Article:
From late July a magical transformation is taking place in the wild Highland woods.
Matured ground flora foliage bow in commemoration of their bright flowers long gone Bracken fronds reach for new heights. The tree canopy has increased in density, a dancing swathe of green perforated with bright white of overcast sky.
The understorey is damp; springy on high ground, boggy on low. Sheltered. Shrouded in a sense of secrecy, with gentle whispers from leaves above.
After talking and reading about all things Elder-related at the herb study group last week, I haven’t been able to pass by these beautiful trees without my mouth watering. Being limited for time today, I decided my wild day activity would involve collecting some flowers during a journey along the cycle path and making fritters for my dinner – bonus because I have little food in my cupboards at present!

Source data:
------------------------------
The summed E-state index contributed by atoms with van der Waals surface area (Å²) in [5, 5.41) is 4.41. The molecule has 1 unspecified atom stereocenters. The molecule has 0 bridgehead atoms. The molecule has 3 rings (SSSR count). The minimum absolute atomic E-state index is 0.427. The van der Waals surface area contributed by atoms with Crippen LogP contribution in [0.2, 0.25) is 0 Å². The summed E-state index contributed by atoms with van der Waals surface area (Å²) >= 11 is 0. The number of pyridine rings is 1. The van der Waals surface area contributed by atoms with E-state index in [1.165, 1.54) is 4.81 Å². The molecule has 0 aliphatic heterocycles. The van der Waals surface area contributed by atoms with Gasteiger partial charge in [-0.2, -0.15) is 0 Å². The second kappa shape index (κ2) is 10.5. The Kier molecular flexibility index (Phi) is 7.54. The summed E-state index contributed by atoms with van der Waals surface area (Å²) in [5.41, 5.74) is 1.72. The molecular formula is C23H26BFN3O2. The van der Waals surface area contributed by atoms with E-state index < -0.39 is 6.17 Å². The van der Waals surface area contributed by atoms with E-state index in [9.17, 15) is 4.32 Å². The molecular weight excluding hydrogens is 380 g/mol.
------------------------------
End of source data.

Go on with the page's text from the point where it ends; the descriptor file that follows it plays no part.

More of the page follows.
Although short on time, stopping part way along a cycle route I usually travel...
I’ve had such an exciting evening attending a foraging walk. I never knew how many of the plants out there are edible, and to find such a variety and abundance in an urban area was amazing. Obviously with the population of dogs, one thing to watch is the location when foraging. We tended to browse from slopes!
I decided to take home a bunch of this (below), known as cleavers, goosegrass or sticky willy (which conjures fond childhood memories of trying to stick the stuff to the ba...